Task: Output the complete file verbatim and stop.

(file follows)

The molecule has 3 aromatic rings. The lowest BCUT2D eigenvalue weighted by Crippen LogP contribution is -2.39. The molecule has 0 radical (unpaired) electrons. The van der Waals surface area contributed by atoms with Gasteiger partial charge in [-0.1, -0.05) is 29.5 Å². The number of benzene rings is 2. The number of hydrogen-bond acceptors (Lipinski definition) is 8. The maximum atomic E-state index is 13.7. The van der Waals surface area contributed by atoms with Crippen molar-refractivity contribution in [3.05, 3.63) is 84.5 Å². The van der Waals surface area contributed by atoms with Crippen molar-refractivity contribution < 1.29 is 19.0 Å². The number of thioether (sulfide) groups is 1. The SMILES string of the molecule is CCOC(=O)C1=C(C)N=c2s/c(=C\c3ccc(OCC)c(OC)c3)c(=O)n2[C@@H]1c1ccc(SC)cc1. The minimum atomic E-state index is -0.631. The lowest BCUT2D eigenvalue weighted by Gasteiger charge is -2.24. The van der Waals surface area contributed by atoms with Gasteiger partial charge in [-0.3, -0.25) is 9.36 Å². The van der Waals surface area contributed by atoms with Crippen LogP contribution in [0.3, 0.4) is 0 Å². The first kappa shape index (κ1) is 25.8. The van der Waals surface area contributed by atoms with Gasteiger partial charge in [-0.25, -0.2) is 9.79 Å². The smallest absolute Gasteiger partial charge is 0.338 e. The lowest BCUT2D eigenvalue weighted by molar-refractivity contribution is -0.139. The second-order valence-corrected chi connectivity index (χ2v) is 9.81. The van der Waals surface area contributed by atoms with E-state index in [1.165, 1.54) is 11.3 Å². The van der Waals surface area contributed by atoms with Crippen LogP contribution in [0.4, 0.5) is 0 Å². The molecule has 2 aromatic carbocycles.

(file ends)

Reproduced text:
The molecule has 3 aromatic rings. The lowest BCUT2D eigenvalue weighted by Crippen LogP contribution is -2.39. The molecule has 0 radical (unpaired) electrons. The van der Waals surface area contributed by atoms with Gasteiger partial charge in [-0.1, -0.05) is 29.5 Å². The number of benzene rings is 2. The number of hydrogen-bond acceptors (Lipinski definition) is 8. The maximum atomic E-state index is 13.7. The van der Waals surface area contributed by atoms with Crippen molar-refractivity contribution in [3.05, 3.63) is 84.5 Å². The van der Waals surface area contributed by atoms with Crippen molar-refractivity contribution < 1.29 is 19.0 Å². The number of thioether (sulfide) groups is 1. The SMILES string of the molecule is CCOC(=O)C1=C(C)N=c2s/c(=C\c3ccc(OCC)c(OC)c3)c(=O)n2[C@@H]1c1ccc(SC)cc1. The minimum atomic E-state index is -0.631. The lowest BCUT2D eigenvalue weighted by Gasteiger charge is -2.24. The van der Waals surface area contributed by atoms with Gasteiger partial charge in [-0.3, -0.25) is 9.36 Å². The van der Waals surface area contributed by atoms with Crippen LogP contribution in [0.3, 0.4) is 0 Å². The first kappa shape index (κ1) is 25.8. The van der Waals surface area contributed by atoms with Gasteiger partial charge in [-0.25, -0.2) is 9.79 Å². The smallest absolute Gasteiger partial charge is 0.338 e. The lowest BCUT2D eigenvalue weighted by molar-refractivity contribution is -0.139. The second-order valence-corrected chi connectivity index (χ2v) is 9.81. The van der Waals surface area contributed by atoms with E-state index in [1.165, 1.54) is 11.3 Å². The van der Waals surface area contributed by atoms with Crippen LogP contribution in [0.4, 0.5) is 0 Å². The molecule has 2 aromatic carbocycles.